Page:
Education, economic vitality and employment: Now is the time to make the most of what we've got
Part of state surplus needs to restore some of K-12 budget
When is the last time year heard a budget forecast for the state of Michigan that wasn’t all gloom and doom? After years of being awash in red ink, the state budget now seems to be enjoying a hefty surplus.
Exactly how much of a surplus remains to be determined, but some estimates have put it at well over a billion dollars. The state will have a better handle on the number when officials release their consensus revenue forecast at the end of this week.
While we understand that Gov. Rick Snyder and the Legislature had to make some difficult, unpopular decisions in order to balance the state’s budget, we argued early on that the cuts being proposed to K-12 education were too severe. The Legislature agreed, and tempered the governor’s proposal somewhat for the current fiscal year, but still imposed cuts deeper than we could support.
As we have said in the past, we are fortunate here in Washtenaw County to have some of the state’s best schools, and now is not the time to be slashing state support for them when it is clear that there was, and continues to be, sufficient funds available to avoid that. A well-educated population is essential to turning around Michigan’s economy and creating new jobs.
We are not calling on the Legislature to write our public schools a blank check. Education must share the burden of balancing the state budget, and part of that means containing their own costs by consolidating back-end services as much as possible and controlling employee benefit costs.
But we opposed any raiding of the school aid fund for the current budget, and as it becomes clear that the state is sitting on a substantial budget surplus, one of the highest priorities for allocating that money should be restore some of the funding that should never have been cut from public schools in the first place.
Ann Arbor's economic vitality and "job factory" status
The unemployment rate in Washtenaw County fell to 5.2 percent in November, giving us the lowest unemployment rate in Michigan. If you want to know why, you might ask Tom Friedman.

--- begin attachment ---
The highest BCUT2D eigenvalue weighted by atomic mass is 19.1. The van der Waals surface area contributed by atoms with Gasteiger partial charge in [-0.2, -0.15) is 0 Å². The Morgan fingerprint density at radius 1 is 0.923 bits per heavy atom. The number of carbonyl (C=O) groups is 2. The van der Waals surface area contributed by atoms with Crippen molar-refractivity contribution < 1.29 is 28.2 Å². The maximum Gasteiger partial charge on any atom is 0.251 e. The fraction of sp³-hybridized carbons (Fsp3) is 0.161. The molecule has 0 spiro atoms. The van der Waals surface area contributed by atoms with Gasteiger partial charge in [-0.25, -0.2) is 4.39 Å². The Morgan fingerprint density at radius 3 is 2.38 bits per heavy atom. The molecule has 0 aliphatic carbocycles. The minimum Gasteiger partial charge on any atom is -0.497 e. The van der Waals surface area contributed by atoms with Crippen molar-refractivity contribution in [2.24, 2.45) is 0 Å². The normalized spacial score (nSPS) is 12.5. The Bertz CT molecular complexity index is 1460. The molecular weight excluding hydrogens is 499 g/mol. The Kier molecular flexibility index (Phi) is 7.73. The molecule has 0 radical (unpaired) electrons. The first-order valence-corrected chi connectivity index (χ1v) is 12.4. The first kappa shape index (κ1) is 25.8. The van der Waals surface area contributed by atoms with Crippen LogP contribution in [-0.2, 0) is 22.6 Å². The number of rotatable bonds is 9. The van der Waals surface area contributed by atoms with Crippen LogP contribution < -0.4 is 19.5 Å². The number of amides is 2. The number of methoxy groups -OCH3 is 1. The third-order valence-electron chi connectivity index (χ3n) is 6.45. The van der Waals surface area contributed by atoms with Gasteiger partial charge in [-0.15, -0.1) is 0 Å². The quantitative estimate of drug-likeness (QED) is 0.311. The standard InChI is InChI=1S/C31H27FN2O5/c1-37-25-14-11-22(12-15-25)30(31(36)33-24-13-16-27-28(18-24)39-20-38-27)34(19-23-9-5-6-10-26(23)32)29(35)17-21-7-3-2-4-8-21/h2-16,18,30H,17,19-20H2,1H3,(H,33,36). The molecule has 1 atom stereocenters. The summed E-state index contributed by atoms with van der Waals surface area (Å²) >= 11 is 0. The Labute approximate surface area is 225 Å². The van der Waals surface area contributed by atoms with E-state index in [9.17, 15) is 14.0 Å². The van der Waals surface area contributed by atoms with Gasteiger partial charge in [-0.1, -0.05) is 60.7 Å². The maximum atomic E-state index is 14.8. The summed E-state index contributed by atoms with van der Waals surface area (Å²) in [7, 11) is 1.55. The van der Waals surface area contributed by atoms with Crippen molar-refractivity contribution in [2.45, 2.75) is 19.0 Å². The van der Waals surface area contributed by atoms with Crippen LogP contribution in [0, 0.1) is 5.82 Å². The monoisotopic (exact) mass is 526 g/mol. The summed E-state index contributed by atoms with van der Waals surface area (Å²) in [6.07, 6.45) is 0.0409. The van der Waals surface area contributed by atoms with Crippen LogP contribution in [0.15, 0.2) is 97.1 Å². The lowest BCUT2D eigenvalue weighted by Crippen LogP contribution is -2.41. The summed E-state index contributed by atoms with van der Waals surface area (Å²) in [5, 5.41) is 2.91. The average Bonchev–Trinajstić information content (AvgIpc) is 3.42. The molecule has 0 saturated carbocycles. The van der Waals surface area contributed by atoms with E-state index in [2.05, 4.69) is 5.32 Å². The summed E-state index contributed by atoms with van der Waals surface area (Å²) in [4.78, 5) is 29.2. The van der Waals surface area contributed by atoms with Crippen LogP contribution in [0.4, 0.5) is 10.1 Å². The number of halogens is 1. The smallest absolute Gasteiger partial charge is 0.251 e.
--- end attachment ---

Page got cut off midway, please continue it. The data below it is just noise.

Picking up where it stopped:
According to the New York Times columnist, Ann Arbor is among a handful of cities in America that are ideally suited to be the “job factories of the future.’’ What do we have that so many other struggling communities don’t? According to Friedman, the key ingredients are the presence of a university, a well-educated population, a “dynamic’’ business community and good access to broadband Internet.
Among the other cities and regions that are equally well situated, Friedman cites Austin, Texas; Cambridge, Mass.; Boulder, Colo.; and Silicon Valley. Not bad company to keep.
Granted, the dip in local employment in November may have been more seasonal than transformational. It was primarily driven by gains in holiday retail jobs and temporary student jobs. But a local unemployment rate of 5.2 percent compared favorably to the 6.9 percent rate for the same month in 2010. So the employment picture is headed in the right direction, anyway.
And month-to-month fluctuations in employment are less telling than our overall position, when compared to the rest of the state -- or the nation, for that matter. The statewide unemployment rate for November was 9.8 percent, and the national rate was 8.6 percent. The economic vitality that we enjoy in Washtenaw County, while fragile, is something we should appreciate and nurture. We have many advantages that others don’t, and those assets are only going to put is in better position going forward.
(This editorial was published in today's newspaper and reflects the opinion of the Editorial Board at AnnArbor.com.)